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Developing Research Questions

Developing Research Questions

Author: Ms. K
Description:
  1.  

    Introduce research questions and why it is important to have a question in mind before beginning research. 

  2.  

    Explain how to pick a research question based on personal interests.

  3.  

    Explain how to pick a research question based on finding gaps.

  4.  

    Explain how to pick a research question that is relevant and not overdone.

 

This packet should help a learner seeking to understand how to prepare to write a paper and who is confused about how to develop an appropriate research question. It will explain strategies for choosing a research question. 

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Tutorial

Introduction to Research Questions

Source: Made by Ms. K

Picking a Topic Based on Personal Interest

When considering a research question, your best bet is to pick a question that you are interested in.  Why?  Because researching a topic take a lot of time, reading, energy, and research, and if you are not interested, you will probably discover yourself getting frustrated or bored with the process.

 

How do you pick a topic based on personal interest? 

1. Start by listing things you are interested in or care about.

For example

  • Sports
    • Football
    • Baseball
  • Environment
  • Schools
  • etc.

2. Examine these topics to see which one, or aspect of one, can be researched.  Usually the topics that best fit researchability are those on which you can take a stand, dicuss or debate different aspects.  With this in mind, list all the question that you'd like answered for one or two of the topic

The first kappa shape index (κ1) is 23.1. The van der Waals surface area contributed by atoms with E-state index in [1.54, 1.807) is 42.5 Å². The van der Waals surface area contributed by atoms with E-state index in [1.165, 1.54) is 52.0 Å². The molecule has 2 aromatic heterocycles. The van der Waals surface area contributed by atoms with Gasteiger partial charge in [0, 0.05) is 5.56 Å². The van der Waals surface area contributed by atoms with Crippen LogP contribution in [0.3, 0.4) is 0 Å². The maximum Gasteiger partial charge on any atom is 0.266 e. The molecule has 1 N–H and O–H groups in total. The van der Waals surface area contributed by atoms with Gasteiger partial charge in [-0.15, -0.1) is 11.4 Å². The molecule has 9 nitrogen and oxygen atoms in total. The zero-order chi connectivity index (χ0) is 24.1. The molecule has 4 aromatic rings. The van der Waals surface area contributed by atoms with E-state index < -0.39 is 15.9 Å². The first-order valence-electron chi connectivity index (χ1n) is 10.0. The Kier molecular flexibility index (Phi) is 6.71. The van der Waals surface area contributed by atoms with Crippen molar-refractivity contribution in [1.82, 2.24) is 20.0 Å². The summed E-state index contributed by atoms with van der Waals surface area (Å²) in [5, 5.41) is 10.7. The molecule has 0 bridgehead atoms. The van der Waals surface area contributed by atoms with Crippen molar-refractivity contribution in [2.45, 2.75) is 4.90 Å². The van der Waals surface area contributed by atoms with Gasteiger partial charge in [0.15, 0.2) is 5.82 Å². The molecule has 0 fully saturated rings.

For example

  • Football
    • What makes football awesome?
    • What are the benefits of having an NFL lockout?
    • When did Payton Manning start playing?
    • Which team will tine the Super Bowl?
    • In college football, is the BCS Bowl System an effective way to detemine champions?
    • Should the NFL do more to promote brain health (specifically pertaining to concusions)?

3. Pick the best question.  You are looking for a question that interests you and one that is not too narrow or too broad. 

For example

  • TOO BROAD = not enough specifics to answer, no timeline for when you mean
    • What makes football awesome?
    • What are the benefits of having an NFL lockout?
  • TOO NARROW = easilly looked up, no real research or thinking needed, short answers to the question
    • When did Payton Manning start playing?
    • Which team will win the Super Bowl?
  • JUST RIGHT = easily and fully researchable
    • In college football, is the BCS Bowl System an effective way to detemine champions?
    • Should the NFL do more to promote brain health (specifically pertaining to concusions)?

Source: Made by Ms. K with photo from: http://www.flickr.com/photos/nightthree/3545199/

Picking a Research Question Using Gap-Spotting

Gap-spotting is the art of noticing what the current information is not revealing about a certain topic, of finding the elements of a topic that have not yet been studied, or closely studied, despite their relevance. 

To conduct gap-spotting, there are three main steps:

  1. read the exisiting research on a subject
  2. analyze what is there and determine what has yet to be covered by the current research
  3. write your research question so that its answer will fill in the gap

Jörgen Sandberg and Mats Alvesson in their 2010 article "Ways of constructing research questions: gap-spotting or problematization?"  confirm, "The most common way across paradigmatic camps is to spot various ‘gaps’ in the literature and, based on that, to formulate specific research questions."  However their research recommends moving beyond gap-spotting to challenging the assumptions in the current literature on a subject and forming a research question to argue if the assumption holds.

Tips for Picking a Research Question

Source: Made by Ms. K with music from "Julio's Party" by Spyro Gyra's In Modern Times